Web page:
Whether you’re taking college-level courses to begin a new career or simply to increase the opportunities available to you in the one you’ve already established, it’s a good bet that your job will require you to write. While you might be asked to write reports and presentations, you’ll probably perform other writing tasks too, like sending emails or updating social media accounts. Writing skills are so important that the National Association of Colleges and Employers has identified strong oral and written communication as a top indicator of career readiness. Luckily, many of StraighterLine’s courses—including English, Business Communication, Biology, and Spanish--can help you develop transferable writing skills applicable to a wide range of career paths.
Approaching Your Writing Assignment
Regardless of the course you’re taking, you should always read the instructions for a writing assignment very carefully. In particular, you’ll want to make sure you can answer the following questions:
- Who is your audience?
- What is the purpose of your writing?
- What kinds of information will you need in order to complete this assignment?
- What are the technical requirements?
- How will you be graded? (Hint: you can check the grading criteria for each writing assignment by reviewing the rubric before you submit!)
If you’re still unsure of how to tackle an assignment, check out George Mason University’s Writing Center page for tips on how to decode any writing prompt!
Embrace the Writing Process
Once you understand the assignment instructions , it’s time to get started. The best advice for beginning a project is to let yourself write anything. What you write doesn’t have to be good. In fact, award-winning American author Anne Lamott once noted, “Almost all good writing begins with terrible first drafts.” (Truth! The first draft of this blog post was no exception.)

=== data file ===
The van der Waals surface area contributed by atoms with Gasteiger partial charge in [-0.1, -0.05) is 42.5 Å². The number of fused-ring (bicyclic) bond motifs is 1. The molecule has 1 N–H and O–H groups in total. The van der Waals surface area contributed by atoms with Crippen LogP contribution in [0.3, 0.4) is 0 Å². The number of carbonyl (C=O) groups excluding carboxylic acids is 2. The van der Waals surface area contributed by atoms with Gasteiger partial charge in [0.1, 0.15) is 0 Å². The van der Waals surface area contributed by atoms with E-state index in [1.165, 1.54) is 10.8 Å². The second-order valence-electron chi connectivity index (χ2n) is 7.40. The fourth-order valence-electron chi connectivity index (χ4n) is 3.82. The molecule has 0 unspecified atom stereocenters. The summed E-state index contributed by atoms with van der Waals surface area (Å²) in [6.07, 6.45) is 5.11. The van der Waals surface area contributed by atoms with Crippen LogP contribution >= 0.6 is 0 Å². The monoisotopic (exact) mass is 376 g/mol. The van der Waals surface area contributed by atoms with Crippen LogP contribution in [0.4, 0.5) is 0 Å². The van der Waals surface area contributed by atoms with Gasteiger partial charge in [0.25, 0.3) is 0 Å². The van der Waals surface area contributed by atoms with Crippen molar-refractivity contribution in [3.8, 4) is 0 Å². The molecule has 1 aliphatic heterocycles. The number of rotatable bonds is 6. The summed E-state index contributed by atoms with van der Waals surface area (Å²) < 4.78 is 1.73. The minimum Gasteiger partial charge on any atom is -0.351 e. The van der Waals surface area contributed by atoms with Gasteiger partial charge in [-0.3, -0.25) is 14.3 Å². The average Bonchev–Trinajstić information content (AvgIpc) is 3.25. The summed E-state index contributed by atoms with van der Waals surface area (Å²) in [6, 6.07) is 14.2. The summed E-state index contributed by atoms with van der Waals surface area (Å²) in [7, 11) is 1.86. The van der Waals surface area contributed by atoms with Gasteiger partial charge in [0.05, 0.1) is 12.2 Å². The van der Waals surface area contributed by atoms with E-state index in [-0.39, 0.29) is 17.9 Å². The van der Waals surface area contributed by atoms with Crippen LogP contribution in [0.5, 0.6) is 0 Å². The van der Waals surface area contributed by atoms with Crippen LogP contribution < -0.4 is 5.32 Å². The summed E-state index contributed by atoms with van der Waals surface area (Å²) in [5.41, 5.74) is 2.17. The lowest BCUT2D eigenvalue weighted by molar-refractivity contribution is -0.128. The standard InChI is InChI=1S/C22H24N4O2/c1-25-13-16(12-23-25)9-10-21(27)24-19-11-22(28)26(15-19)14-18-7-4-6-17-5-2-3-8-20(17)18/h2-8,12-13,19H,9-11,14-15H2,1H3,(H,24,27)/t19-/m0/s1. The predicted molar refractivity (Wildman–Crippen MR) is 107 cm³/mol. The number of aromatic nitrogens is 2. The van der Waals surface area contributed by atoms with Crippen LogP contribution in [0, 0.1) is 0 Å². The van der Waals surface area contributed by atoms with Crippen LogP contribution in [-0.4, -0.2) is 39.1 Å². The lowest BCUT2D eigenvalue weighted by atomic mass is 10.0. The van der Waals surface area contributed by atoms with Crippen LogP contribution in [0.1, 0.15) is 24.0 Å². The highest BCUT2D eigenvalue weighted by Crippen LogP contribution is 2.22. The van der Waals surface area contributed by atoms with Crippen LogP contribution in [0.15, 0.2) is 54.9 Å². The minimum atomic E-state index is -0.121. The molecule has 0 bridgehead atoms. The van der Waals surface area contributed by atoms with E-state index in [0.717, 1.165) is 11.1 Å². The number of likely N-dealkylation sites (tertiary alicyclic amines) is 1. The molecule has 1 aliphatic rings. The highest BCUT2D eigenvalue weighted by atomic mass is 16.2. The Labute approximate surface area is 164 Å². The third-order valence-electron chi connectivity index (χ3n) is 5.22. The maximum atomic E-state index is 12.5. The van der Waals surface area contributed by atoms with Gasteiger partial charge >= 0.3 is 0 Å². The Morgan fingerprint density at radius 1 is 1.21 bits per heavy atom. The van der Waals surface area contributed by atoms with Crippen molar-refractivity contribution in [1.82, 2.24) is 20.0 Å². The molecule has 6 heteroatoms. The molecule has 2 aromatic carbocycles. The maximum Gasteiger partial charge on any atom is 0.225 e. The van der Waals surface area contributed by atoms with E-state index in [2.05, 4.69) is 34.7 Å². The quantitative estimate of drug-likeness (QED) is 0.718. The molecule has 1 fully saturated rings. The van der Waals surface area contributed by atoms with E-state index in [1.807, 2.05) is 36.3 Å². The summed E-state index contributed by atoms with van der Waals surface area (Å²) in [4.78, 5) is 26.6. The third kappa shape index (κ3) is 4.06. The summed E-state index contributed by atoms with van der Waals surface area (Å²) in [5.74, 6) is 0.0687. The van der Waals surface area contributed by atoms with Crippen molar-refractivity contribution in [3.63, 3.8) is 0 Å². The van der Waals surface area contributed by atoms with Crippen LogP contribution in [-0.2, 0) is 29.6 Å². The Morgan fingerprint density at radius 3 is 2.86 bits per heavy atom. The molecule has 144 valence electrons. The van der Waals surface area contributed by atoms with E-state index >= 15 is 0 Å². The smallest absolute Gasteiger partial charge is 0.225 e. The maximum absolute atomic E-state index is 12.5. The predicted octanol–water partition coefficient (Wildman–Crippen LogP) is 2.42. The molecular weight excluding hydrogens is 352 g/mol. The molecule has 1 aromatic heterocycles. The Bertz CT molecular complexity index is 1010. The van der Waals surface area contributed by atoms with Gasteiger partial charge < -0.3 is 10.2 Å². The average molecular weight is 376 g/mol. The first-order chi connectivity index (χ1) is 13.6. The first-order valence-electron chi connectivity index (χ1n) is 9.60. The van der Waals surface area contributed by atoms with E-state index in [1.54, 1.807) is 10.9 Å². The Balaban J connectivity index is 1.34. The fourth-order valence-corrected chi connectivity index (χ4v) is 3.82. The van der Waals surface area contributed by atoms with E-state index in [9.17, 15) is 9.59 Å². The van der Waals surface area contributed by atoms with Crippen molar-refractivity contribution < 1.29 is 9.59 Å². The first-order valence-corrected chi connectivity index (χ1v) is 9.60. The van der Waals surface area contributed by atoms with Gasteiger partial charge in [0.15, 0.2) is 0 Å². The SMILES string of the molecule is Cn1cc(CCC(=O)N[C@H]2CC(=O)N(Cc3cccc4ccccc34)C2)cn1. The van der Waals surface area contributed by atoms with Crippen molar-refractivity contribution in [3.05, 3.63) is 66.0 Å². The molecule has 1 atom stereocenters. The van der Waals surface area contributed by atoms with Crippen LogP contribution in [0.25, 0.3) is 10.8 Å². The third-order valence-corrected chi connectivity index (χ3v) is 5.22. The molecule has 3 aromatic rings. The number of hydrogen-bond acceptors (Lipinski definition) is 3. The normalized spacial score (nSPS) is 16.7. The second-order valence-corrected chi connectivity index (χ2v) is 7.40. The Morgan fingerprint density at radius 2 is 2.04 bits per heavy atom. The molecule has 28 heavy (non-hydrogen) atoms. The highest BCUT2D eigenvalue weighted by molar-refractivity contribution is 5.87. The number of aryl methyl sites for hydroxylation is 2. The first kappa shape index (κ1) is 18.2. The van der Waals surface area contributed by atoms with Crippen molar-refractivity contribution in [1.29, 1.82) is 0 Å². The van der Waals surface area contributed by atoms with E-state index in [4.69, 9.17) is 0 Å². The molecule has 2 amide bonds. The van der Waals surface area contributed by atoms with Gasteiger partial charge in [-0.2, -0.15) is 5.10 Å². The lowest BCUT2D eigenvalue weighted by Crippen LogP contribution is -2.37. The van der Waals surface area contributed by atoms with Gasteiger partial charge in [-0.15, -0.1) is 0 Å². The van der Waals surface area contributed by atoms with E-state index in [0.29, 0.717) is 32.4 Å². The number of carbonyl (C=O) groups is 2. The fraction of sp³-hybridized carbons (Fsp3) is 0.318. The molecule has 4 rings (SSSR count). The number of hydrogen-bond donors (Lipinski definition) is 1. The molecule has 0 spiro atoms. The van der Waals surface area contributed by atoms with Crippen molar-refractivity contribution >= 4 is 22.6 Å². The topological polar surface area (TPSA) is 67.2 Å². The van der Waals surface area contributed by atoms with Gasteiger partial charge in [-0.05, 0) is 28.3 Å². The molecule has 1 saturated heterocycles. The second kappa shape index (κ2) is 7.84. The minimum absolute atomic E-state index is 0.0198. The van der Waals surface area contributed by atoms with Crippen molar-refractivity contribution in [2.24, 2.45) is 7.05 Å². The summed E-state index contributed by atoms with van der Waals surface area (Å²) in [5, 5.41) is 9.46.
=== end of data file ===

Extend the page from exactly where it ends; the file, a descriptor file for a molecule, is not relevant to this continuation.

Writing is a process, and one of the most valuable parts of that process is getting feedback. Many courses, including English and Business Communication, allow you to submit a draft before you submit the final product. Taking advantage of this opportunity allows you to get substantive comments from one of StraighterLine’s highly qualified evaluators so that you can revise and refine your paper before it’s graded.
Approach your feedback with an open mind. It’s easy to feel attached to what you’ve written, but remember that even—or rather, especially—professional writers go through many, many drafts of a work before it gets published. Allow yourself time to process and respond to the feedback. When you’ve made your revisions, you’re ready to submit your final product.
Submitting Your Assignment
Submitting writing assignments in a StraighterLine course is easy, but keep a few things in mind. First, be sure that you’ve saved your file in an approved format--.docx, .pdf, and .rtf are three of the most commonly accepted file extensions, but check your course for all options.
When you submit an assignment, it’s reviewed for originality through Turnitin. Turnitin scans your writing for matches to other writing and produces a similarity score, which shows how much of your writing matches other sources. It’s not necessarily bad to have a high similarity score—for example, in assignments like lab reports that have templates, originality scores may be high. In assignments that don’t follow a template, an originality score can help your evaluator determine if you’re using a source effectively. For example, an evaluator might suggest that you paraphrase a particularly long quote, or they might point out that you haven’t cited your source correctly. Ultimately, originality scores are meant to help you understand how to integrate the ideas of others with your own.
Reviewing Your Score and Feedback
You can expect to receive feedback within 3-5 business days, though turnaround times are often much shorter. Once a grade has been entered for an assignment, you can go back to the assignment and open it to review the comments. (If you’re unsure about how to do this, look for instructions in your course or contact a student advisor.) It’s a good idea to think about ways you can apply feedback from one assignment to your next essay. If you have specific questions about feedback, advisors are always happy to help you get clarification!
“I Hate Writing; I Love Having Written.” –Attributed to Dorothy Parker
Writing can be difficult, but keep in mind that writing is really just another type of conversation. When you write and someone responds, you’re exchanging ideas, and that’s deeply satisfying. Here’s to happy writing in your courses and in your career!
Sources “Career readiness defined.” (2019). National Association of Colleges and Employers. Retrieved from http://www.naceweb.org. Lamott, A. (2007). Bird by bird: Some instructions on writing and life. Anchor.